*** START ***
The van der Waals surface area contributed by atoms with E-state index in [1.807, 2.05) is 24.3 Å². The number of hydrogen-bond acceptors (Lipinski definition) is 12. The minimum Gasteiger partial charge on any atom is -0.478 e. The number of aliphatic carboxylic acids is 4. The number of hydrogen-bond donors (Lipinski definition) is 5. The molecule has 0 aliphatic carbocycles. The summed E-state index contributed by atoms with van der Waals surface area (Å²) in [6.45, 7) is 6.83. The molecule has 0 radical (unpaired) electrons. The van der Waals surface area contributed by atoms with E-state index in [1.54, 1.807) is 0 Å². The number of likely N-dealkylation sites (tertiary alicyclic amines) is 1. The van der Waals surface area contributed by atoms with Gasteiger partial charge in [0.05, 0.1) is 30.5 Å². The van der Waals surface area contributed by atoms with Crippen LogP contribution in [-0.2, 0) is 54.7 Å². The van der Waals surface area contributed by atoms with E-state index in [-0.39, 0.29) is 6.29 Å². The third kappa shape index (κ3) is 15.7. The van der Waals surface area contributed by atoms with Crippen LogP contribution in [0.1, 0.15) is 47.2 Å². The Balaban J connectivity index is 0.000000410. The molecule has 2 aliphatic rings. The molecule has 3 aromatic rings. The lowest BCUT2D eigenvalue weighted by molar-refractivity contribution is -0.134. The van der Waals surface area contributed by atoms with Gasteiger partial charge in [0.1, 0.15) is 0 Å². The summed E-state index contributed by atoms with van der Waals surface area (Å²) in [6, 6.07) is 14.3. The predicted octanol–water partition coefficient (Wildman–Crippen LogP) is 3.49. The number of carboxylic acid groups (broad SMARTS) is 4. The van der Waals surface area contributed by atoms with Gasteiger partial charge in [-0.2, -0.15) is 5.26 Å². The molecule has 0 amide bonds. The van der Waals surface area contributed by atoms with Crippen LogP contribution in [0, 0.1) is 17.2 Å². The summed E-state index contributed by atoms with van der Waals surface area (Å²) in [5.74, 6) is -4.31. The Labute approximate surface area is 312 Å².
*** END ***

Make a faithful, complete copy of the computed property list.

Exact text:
The van der Waals surface area contributed by atoms with E-state index in [1.807, 2.05) is 24.3 Å². The number of hydrogen-bond acceptors (Lipinski definition) is 12. The minimum Gasteiger partial charge on any atom is -0.478 e. The number of aliphatic carboxylic acids is 4. The number of hydrogen-bond donors (Lipinski definition) is 5. The molecule has 0 aliphatic carbocycles. The summed E-state index contributed by atoms with van der Waals surface area (Å²) in [6.45, 7) is 6.83. The molecule has 0 radical (unpaired) electrons. The van der Waals surface area contributed by atoms with E-state index in [1.54, 1.807) is 0 Å². The number of likely N-dealkylation sites (tertiary alicyclic amines) is 1. The van der Waals surface area contributed by atoms with Gasteiger partial charge in [0.05, 0.1) is 30.5 Å². The van der Waals surface area contributed by atoms with Crippen LogP contribution in [-0.2, 0) is 54.7 Å². The van der Waals surface area contributed by atoms with E-state index in [-0.39, 0.29) is 6.29 Å². The third kappa shape index (κ3) is 15.7. The van der Waals surface area contributed by atoms with Crippen LogP contribution in [0.1, 0.15) is 47.2 Å². The Balaban J connectivity index is 0.000000410. The molecule has 2 aliphatic rings. The molecule has 3 aromatic rings. The lowest BCUT2D eigenvalue weighted by molar-refractivity contribution is -0.134. The van der Waals surface area contributed by atoms with Gasteiger partial charge in [0.1, 0.15) is 0 Å². The summed E-state index contributed by atoms with van der Waals surface area (Å²) in [6, 6.07) is 14.3. The predicted octanol–water partition coefficient (Wildman–Crippen LogP) is 3.49. The number of carboxylic acid groups (broad SMARTS) is 4. The van der Waals surface area contributed by atoms with Gasteiger partial charge in [-0.2, -0.15) is 5.26 Å². The molecule has 0 amide bonds. The van der Waals surface area contributed by atoms with Crippen LogP contribution in [0, 0.1) is 17.2 Å². The summed E-state index contributed by atoms with van der Waals surface area (Å²) in [5.74, 6) is -4.31. The Labute approximate surface area is 312 Å².